Clinical limitations of the International Federation of Gynecology and Obstetrics (FIGO) classification of uterine fibroids

Shannon K Laughlin-Tommaso, Gina K. Hesley, Matthew R. Hopkins, Kathleen R Brandt, Yunxiao Zhu, Elizabeth A Stewart

Research output: Contribution to journalArticle

5 Citations (Scopus)

Abstract

Objective: To determine the reproducibility of classifying uterine fibroids using the 2011 International Federation of Gynecology and Obstetrics (FIGO) staging system. Methods: The present retrospective cohort study included patients presenting for the treatment of symptomatic uterine fibroids at the Gynecology Fibroid Clinic at Mayo Clinic, Rochester, USA, between April 1, 2013 and April 1, 2014. Magnetic resonance imaging of fibroid uteri was performed and the images were independently reviewed by two academic gynecologists and two radiologists specializing in fibroid care. Fibroid classifications assigned by each physician were compared and the significance of the variations was graded by whether they would affect surgical planning. Results: There were 42 fibroids from 23 patients; only 6 (14%) fibroids had unanimous classification agreement. The majority (36 [86%]) had at least two unique answers and 4 (10%) fibroids had four unique classifications. Variations in classification were not associated with physician specialty. More than one-third of the classification discrepancies would have impacted surgical planning. Conclusion: FIGO fibroid classification was not consistent among four fibroid specialists. The variation was clinically significant for 36% of the fibroids. Additional validation of the FIGO fibroid classification system is needed.

Original languageEnglish (US)
Pages (from-to)143-148
Number of pages6
JournalInternational Journal of Gynecology and Obstetrics
Volume139
Issue number2
DOIs
StatePublished - Nov 1 2017

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Leiomyoma
Gynecology
Obstetrics
Physicians
Cohort Studies
Retrospective Studies
Magnetic Resonance Imaging

Keywords

  • Abnormal uterine bleeding
  • Fibroids
  • FIGO
  • Leiomyoma
  • Myoma
  • Staging

ASJC Scopus subject areas

  • Obstetrics and Gynecology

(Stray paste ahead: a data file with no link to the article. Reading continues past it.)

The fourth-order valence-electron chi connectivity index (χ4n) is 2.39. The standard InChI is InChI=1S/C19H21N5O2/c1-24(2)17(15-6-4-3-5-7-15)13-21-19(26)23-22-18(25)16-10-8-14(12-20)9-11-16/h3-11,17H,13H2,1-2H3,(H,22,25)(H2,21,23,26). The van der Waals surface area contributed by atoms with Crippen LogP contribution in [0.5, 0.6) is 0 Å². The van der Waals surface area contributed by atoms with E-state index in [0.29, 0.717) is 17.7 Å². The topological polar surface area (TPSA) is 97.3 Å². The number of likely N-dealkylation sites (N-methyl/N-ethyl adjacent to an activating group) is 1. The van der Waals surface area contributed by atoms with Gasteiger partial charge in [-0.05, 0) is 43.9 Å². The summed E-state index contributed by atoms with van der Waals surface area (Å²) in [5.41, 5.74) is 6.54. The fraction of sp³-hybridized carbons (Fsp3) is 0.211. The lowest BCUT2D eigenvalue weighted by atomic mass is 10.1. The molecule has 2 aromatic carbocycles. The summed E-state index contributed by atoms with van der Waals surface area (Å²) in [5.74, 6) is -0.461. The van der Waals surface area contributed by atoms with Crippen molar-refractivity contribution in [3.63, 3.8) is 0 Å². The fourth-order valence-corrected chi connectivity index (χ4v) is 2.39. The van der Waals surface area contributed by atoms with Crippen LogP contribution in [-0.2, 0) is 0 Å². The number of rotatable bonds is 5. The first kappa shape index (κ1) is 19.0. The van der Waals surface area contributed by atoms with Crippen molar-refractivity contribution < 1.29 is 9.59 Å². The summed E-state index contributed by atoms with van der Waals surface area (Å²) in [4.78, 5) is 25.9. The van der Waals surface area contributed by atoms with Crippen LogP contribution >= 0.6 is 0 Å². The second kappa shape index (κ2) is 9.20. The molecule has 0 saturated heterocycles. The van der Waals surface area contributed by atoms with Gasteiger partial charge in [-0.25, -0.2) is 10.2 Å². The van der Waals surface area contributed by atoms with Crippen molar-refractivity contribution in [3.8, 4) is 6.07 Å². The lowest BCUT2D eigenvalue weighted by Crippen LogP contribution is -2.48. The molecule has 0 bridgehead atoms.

Cite this

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title = "Clinical limitations of the International Federation of Gynecology and Obstetrics (FIGO) classification of uterine fibroids",
abstract = "Objective: To determine the reproducibility of classifying uterine fibroids using the 2011 International Federation of Gynecology and Obstetrics (FIGO) staging system. Methods: The present retrospective cohort study included patients presenting for the treatment of symptomatic uterine fibroids at the Gynecology Fibroid Clinic at Mayo Clinic, Rochester, USA, between April 1, 2013 and April 1, 2014. Magnetic resonance imaging of fibroid uteri was performed and the images were independently reviewed by two academic gynecologists and two radiologists specializing in fibroid care. Fibroid classifications assigned by each physician were compared and the significance of the variations was graded by whether they would affect surgical planning. Results: There were 42 fibroids from 23 patients; only 6 (14{\%}) fibroids had unanimous classification agreement. The majority (36 [86{\%}]) had at least two unique answers and 4 (10{\%}) fibroids had four unique classifications. Variations in classification were not associated with physician specialty. More than one-third of the classification discrepancies would have impacted surgical planning. Conclusion: FIGO fibroid classification was not consistent among four fibroid specialists. The variation was clinically significant for 36{\%} of the fibroids. Additional validation of the FIGO fibroid classification system is needed.",